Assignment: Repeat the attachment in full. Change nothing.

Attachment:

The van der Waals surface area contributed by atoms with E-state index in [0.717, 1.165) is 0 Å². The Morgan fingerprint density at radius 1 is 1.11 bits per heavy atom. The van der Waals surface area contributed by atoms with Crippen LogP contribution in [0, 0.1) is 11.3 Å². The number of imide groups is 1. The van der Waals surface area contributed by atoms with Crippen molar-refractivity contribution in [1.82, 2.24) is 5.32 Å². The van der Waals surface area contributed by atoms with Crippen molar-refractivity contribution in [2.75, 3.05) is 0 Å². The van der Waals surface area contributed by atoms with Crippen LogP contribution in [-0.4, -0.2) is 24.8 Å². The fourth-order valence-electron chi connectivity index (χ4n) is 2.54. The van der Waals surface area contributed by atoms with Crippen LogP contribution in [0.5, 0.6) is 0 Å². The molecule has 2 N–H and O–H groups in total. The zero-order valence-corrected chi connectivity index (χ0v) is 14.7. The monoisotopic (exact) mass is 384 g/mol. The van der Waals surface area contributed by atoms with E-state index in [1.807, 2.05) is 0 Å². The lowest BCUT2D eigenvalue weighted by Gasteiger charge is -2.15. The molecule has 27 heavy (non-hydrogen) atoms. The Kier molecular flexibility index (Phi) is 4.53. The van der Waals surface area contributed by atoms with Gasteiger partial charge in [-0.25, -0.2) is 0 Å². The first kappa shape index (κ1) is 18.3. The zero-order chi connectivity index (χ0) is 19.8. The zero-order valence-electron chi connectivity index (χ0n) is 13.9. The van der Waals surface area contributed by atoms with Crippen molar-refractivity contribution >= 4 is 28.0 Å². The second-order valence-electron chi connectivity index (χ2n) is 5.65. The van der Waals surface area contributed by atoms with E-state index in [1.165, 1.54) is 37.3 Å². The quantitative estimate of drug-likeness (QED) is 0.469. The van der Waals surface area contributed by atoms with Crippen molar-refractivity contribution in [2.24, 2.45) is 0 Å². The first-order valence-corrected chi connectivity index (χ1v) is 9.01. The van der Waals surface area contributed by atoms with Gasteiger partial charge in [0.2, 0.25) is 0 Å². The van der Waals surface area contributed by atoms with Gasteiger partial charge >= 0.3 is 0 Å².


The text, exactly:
The van der Waals surface area contributed by atoms with E-state index in [0.717, 1.165) is 0 Å². The Morgan fingerprint density at radius 1 is 1.11 bits per heavy atom. The van der Waals surface area contributed by atoms with Crippen LogP contribution in [0, 0.1) is 11.3 Å². The number of imide groups is 1. The van der Waals surface area contributed by atoms with Crippen molar-refractivity contribution in [1.82, 2.24) is 5.32 Å². The van der Waals surface area contributed by atoms with Crippen molar-refractivity contribution in [2.75, 3.05) is 0 Å². The van der Waals surface area contributed by atoms with Crippen LogP contribution in [-0.4, -0.2) is 24.8 Å². The fourth-order valence-electron chi connectivity index (χ4n) is 2.54. The van der Waals surface area contributed by atoms with Crippen LogP contribution in [0.5, 0.6) is 0 Å². The molecule has 2 N–H and O–H groups in total. The zero-order valence-corrected chi connectivity index (χ0v) is 14.7. The monoisotopic (exact) mass is 384 g/mol. The van der Waals surface area contributed by atoms with E-state index in [1.807, 2.05) is 0 Å². The lowest BCUT2D eigenvalue weighted by Gasteiger charge is -2.15. The molecule has 27 heavy (non-hydrogen) atoms. The Kier molecular flexibility index (Phi) is 4.53. The van der Waals surface area contributed by atoms with Gasteiger partial charge in [-0.25, -0.2) is 0 Å². The first kappa shape index (κ1) is 18.3. The zero-order chi connectivity index (χ0) is 19.8. The zero-order valence-electron chi connectivity index (χ0n) is 13.9. The van der Waals surface area contributed by atoms with Crippen molar-refractivity contribution >= 4 is 28.0 Å². The second-order valence-electron chi connectivity index (χ2n) is 5.65. The van der Waals surface area contributed by atoms with E-state index in [1.165, 1.54) is 37.3 Å². The quantitative estimate of drug-likeness (QED) is 0.469. The van der Waals surface area contributed by atoms with Crippen molar-refractivity contribution in [2.24, 2.45) is 0 Å². The first-order valence-corrected chi connectivity index (χ1v) is 9.01. The van der Waals surface area contributed by atoms with Gasteiger partial charge in [0.2, 0.25) is 0 Å². The van der Waals surface area contributed by atoms with Gasteiger partial charge >= 0.3 is 0 Å².